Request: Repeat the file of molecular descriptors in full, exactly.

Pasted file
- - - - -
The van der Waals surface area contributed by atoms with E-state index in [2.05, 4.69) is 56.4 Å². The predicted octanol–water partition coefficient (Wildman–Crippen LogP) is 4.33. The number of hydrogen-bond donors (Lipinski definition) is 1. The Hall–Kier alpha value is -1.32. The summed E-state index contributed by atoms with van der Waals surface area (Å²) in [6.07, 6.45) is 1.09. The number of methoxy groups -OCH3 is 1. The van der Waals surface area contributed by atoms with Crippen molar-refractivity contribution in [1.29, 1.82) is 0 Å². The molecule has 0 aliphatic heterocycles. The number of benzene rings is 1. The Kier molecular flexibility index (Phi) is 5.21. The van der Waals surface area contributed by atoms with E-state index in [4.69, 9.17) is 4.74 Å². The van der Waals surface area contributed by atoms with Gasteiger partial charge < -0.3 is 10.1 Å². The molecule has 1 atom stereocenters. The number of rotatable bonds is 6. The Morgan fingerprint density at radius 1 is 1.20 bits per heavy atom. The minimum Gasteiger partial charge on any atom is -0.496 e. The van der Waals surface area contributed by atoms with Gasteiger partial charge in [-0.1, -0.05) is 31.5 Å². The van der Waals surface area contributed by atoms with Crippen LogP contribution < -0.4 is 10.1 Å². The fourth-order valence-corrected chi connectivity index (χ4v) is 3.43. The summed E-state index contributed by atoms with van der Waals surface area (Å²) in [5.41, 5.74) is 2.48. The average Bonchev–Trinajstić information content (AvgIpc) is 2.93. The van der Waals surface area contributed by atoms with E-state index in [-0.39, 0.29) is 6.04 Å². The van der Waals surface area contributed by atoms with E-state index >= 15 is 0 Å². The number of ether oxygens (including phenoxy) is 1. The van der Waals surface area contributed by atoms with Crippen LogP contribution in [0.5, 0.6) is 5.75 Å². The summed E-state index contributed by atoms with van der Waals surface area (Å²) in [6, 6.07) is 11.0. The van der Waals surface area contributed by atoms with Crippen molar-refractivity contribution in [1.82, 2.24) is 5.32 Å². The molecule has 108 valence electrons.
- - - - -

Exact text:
The van der Waals surface area contributed by atoms with E-state index in [2.05, 4.69) is 56.4 Å². The predicted octanol–water partition coefficient (Wildman–Crippen LogP) is 4.33. The number of hydrogen-bond donors (Lipinski definition) is 1. The Hall–Kier alpha value is -1.32. The summed E-state index contributed by atoms with van der Waals surface area (Å²) in [6.07, 6.45) is 1.09. The number of methoxy groups -OCH3 is 1. The van der Waals surface area contributed by atoms with Crippen molar-refractivity contribution in [1.29, 1.82) is 0 Å². The molecule has 0 aliphatic heterocycles. The number of benzene rings is 1. The Kier molecular flexibility index (Phi) is 5.21. The van der Waals surface area contributed by atoms with E-state index in [4.69, 9.17) is 4.74 Å². The van der Waals surface area contributed by atoms with Gasteiger partial charge < -0.3 is 10.1 Å². The molecule has 1 atom stereocenters. The number of rotatable bonds is 6. The Morgan fingerprint density at radius 1 is 1.20 bits per heavy atom. The minimum Gasteiger partial charge on any atom is -0.496 e. The van der Waals surface area contributed by atoms with Gasteiger partial charge in [-0.1, -0.05) is 31.5 Å². The van der Waals surface area contributed by atoms with Crippen LogP contribution < -0.4 is 10.1 Å². The fourth-order valence-corrected chi connectivity index (χ4v) is 3.43. The summed E-state index contributed by atoms with van der Waals surface area (Å²) in [5.41, 5.74) is 2.48. The average Bonchev–Trinajstić information content (AvgIpc) is 2.93. The van der Waals surface area contributed by atoms with E-state index in [-0.39, 0.29) is 6.04 Å². The van der Waals surface area contributed by atoms with E-state index >= 15 is 0 Å². The number of ether oxygens (including phenoxy) is 1. The van der Waals surface area contributed by atoms with Crippen LogP contribution in [0.5, 0.6) is 5.75 Å². The summed E-state index contributed by atoms with van der Waals surface area (Å²) in [6, 6.07) is 11.0. The van der Waals surface area contributed by atoms with Crippen molar-refractivity contribution in [1.82, 2.24) is 5.32 Å². The molecule has 108 valence electrons.